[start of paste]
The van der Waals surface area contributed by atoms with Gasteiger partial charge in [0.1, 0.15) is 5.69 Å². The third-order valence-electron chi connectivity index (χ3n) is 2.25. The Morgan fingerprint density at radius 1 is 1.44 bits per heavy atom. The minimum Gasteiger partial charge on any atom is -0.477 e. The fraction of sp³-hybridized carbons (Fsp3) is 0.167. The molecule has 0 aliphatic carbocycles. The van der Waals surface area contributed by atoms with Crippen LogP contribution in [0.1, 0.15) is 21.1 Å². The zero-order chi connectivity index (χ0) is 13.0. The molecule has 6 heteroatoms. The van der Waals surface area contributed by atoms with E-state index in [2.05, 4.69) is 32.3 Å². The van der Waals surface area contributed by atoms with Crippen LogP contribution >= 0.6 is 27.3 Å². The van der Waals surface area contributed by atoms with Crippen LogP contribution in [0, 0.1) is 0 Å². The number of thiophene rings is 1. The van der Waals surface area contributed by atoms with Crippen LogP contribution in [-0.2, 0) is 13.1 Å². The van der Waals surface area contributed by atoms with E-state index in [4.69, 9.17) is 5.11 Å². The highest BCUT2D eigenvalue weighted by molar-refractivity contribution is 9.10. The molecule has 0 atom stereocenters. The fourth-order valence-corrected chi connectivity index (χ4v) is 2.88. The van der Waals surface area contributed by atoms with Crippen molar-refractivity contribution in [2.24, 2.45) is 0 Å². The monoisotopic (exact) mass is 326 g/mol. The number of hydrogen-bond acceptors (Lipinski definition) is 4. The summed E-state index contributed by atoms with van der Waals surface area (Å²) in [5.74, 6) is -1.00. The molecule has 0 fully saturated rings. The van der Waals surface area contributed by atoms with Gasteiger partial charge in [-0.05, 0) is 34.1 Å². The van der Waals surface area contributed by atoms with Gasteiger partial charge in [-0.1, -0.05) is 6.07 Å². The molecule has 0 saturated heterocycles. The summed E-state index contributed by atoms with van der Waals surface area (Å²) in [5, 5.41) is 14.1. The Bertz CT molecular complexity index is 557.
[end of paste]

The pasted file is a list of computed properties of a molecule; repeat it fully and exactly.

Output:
The van der Waals surface area contributed by atoms with Gasteiger partial charge in [0.1, 0.15) is 5.69 Å². The third-order valence-electron chi connectivity index (χ3n) is 2.25. The Morgan fingerprint density at radius 1 is 1.44 bits per heavy atom. The minimum Gasteiger partial charge on any atom is -0.477 e. The fraction of sp³-hybridized carbons (Fsp3) is 0.167. The molecule has 0 aliphatic carbocycles. The van der Waals surface area contributed by atoms with Crippen LogP contribution in [0.1, 0.15) is 21.1 Å². The zero-order chi connectivity index (χ0) is 13.0. The molecule has 6 heteroatoms. The van der Waals surface area contributed by atoms with E-state index in [2.05, 4.69) is 32.3 Å². The van der Waals surface area contributed by atoms with Crippen LogP contribution >= 0.6 is 27.3 Å². The van der Waals surface area contributed by atoms with Crippen LogP contribution in [0, 0.1) is 0 Å². The number of thiophene rings is 1. The van der Waals surface area contributed by atoms with Crippen LogP contribution in [-0.2, 0) is 13.1 Å². The van der Waals surface area contributed by atoms with E-state index in [4.69, 9.17) is 5.11 Å². The highest BCUT2D eigenvalue weighted by molar-refractivity contribution is 9.10. The molecule has 0 atom stereocenters. The fourth-order valence-corrected chi connectivity index (χ4v) is 2.88. The van der Waals surface area contributed by atoms with Crippen molar-refractivity contribution in [2.24, 2.45) is 0 Å². The monoisotopic (exact) mass is 326 g/mol. The number of hydrogen-bond acceptors (Lipinski definition) is 4. The summed E-state index contributed by atoms with van der Waals surface area (Å²) in [5.74, 6) is -1.00. The molecule has 0 fully saturated rings. The van der Waals surface area contributed by atoms with Gasteiger partial charge in [-0.05, 0) is 34.1 Å². The van der Waals surface area contributed by atoms with Gasteiger partial charge in [-0.1, -0.05) is 6.07 Å². The molecule has 0 saturated heterocycles. The summed E-state index contributed by atoms with van der Waals surface area (Å²) in [5, 5.41) is 14.1. The Bertz CT molecular complexity index is 557.